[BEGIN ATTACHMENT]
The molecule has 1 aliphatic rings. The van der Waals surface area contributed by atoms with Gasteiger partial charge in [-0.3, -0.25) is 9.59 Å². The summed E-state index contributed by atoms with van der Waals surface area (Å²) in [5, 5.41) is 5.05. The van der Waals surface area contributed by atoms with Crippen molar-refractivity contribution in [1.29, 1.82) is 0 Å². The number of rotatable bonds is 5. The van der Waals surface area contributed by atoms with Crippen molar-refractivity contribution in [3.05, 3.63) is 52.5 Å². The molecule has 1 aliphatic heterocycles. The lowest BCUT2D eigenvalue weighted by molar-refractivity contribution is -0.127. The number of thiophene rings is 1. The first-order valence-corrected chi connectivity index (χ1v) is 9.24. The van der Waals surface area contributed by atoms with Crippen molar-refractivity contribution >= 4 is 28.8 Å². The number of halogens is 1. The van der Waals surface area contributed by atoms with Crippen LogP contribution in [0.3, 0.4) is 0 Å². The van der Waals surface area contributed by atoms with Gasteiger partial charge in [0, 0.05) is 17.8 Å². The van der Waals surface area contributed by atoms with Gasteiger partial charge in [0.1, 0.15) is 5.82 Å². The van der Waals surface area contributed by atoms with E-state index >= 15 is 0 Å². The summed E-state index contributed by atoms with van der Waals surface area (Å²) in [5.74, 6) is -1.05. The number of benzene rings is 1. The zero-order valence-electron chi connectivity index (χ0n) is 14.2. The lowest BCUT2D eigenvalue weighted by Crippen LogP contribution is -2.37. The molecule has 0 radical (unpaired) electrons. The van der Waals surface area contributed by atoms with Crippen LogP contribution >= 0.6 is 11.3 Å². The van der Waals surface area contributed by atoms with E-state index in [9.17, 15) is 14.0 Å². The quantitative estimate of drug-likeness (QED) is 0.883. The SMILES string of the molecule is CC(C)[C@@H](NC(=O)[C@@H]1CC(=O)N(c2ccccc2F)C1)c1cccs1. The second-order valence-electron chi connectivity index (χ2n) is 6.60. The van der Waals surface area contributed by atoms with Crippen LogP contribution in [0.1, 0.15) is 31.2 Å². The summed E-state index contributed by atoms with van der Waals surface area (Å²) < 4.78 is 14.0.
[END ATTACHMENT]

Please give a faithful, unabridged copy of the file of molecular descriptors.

The molecule has 1 aliphatic rings. The van der Waals surface area contributed by atoms with Gasteiger partial charge in [-0.3, -0.25) is 9.59 Å². The summed E-state index contributed by atoms with van der Waals surface area (Å²) in [5, 5.41) is 5.05. The van der Waals surface area contributed by atoms with Crippen molar-refractivity contribution in [1.29, 1.82) is 0 Å². The number of rotatable bonds is 5. The van der Waals surface area contributed by atoms with Crippen molar-refractivity contribution in [3.05, 3.63) is 52.5 Å². The molecule has 1 aliphatic heterocycles. The lowest BCUT2D eigenvalue weighted by molar-refractivity contribution is -0.127. The number of thiophene rings is 1. The first-order valence-corrected chi connectivity index (χ1v) is 9.24. The van der Waals surface area contributed by atoms with Crippen molar-refractivity contribution >= 4 is 28.8 Å². The number of halogens is 1. The van der Waals surface area contributed by atoms with Crippen LogP contribution in [0.3, 0.4) is 0 Å². The van der Waals surface area contributed by atoms with Gasteiger partial charge in [0, 0.05) is 17.8 Å². The van der Waals surface area contributed by atoms with Gasteiger partial charge in [0.1, 0.15) is 5.82 Å². The van der Waals surface area contributed by atoms with E-state index >= 15 is 0 Å². The summed E-state index contributed by atoms with van der Waals surface area (Å²) in [5.74, 6) is -1.05. The number of benzene rings is 1. The zero-order valence-electron chi connectivity index (χ0n) is 14.2. The lowest BCUT2D eigenvalue weighted by Crippen LogP contribution is -2.37. The molecule has 0 radical (unpaired) electrons. The van der Waals surface area contributed by atoms with Crippen LogP contribution >= 0.6 is 11.3 Å². The van der Waals surface area contributed by atoms with E-state index in [9.17, 15) is 14.0 Å². The quantitative estimate of drug-likeness (QED) is 0.883. The SMILES string of the molecule is CC(C)[C@@H](NC(=O)[C@@H]1CC(=O)N(c2ccccc2F)C1)c1cccs1. The second-order valence-electron chi connectivity index (χ2n) is 6.60. The van der Waals surface area contributed by atoms with Crippen LogP contribution in [0.1, 0.15) is 31.2 Å². The summed E-state index contributed by atoms with van der Waals surface area (Å²) < 4.78 is 14.0.